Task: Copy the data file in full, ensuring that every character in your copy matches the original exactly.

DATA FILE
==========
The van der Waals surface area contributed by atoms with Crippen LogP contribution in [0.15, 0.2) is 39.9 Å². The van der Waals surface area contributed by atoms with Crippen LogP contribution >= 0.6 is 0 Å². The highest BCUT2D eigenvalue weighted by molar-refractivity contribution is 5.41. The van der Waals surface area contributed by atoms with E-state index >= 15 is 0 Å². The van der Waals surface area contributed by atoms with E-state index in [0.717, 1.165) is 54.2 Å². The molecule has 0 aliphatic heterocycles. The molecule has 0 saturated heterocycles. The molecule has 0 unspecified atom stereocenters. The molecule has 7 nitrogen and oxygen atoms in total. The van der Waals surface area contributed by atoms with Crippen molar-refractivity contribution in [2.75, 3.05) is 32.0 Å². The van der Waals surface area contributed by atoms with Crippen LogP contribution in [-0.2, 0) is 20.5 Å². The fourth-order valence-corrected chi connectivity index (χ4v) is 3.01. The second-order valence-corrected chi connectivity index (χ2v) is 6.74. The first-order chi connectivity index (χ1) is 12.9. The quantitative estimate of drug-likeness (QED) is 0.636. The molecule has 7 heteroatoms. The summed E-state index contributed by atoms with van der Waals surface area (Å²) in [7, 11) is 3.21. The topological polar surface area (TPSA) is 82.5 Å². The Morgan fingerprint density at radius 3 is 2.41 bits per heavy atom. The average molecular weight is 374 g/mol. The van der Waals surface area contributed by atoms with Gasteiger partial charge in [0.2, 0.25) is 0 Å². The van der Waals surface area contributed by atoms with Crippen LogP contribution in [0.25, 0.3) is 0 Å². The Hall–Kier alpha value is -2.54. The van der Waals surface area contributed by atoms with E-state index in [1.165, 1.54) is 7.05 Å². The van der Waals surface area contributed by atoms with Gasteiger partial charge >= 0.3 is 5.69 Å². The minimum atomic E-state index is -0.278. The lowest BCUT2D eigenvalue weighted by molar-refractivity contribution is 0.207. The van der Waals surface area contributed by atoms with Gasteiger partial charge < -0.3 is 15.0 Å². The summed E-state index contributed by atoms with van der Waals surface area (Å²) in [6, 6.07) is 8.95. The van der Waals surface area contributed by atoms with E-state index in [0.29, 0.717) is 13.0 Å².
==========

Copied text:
The van der Waals surface area contributed by atoms with Crippen LogP contribution in [0.15, 0.2) is 39.9 Å². The van der Waals surface area contributed by atoms with Crippen LogP contribution >= 0.6 is 0 Å². The highest BCUT2D eigenvalue weighted by molar-refractivity contribution is 5.41. The van der Waals surface area contributed by atoms with E-state index >= 15 is 0 Å². The van der Waals surface area contributed by atoms with E-state index in [0.717, 1.165) is 54.2 Å². The molecule has 0 aliphatic heterocycles. The molecule has 0 saturated heterocycles. The molecule has 0 unspecified atom stereocenters. The molecule has 7 nitrogen and oxygen atoms in total. The van der Waals surface area contributed by atoms with Crippen molar-refractivity contribution in [2.75, 3.05) is 32.0 Å². The van der Waals surface area contributed by atoms with Crippen LogP contribution in [-0.2, 0) is 20.5 Å². The fourth-order valence-corrected chi connectivity index (χ4v) is 3.01. The second-order valence-corrected chi connectivity index (χ2v) is 6.74. The first-order chi connectivity index (χ1) is 12.9. The quantitative estimate of drug-likeness (QED) is 0.636. The molecule has 7 heteroatoms. The summed E-state index contributed by atoms with van der Waals surface area (Å²) in [7, 11) is 3.21. The topological polar surface area (TPSA) is 82.5 Å². The Morgan fingerprint density at radius 3 is 2.41 bits per heavy atom. The average molecular weight is 374 g/mol. The van der Waals surface area contributed by atoms with Gasteiger partial charge in [0.2, 0.25) is 0 Å². The van der Waals surface area contributed by atoms with Crippen LogP contribution in [0.25, 0.3) is 0 Å². The Hall–Kier alpha value is -2.54. The van der Waals surface area contributed by atoms with E-state index in [1.165, 1.54) is 7.05 Å². The van der Waals surface area contributed by atoms with Gasteiger partial charge >= 0.3 is 5.69 Å². The minimum atomic E-state index is -0.278. The lowest BCUT2D eigenvalue weighted by molar-refractivity contribution is 0.207. The van der Waals surface area contributed by atoms with Gasteiger partial charge < -0.3 is 15.0 Å². The summed E-state index contributed by atoms with van der Waals surface area (Å²) in [6, 6.07) is 8.95. The van der Waals surface area contributed by atoms with E-state index in [0.29, 0.717) is 13.0 Å².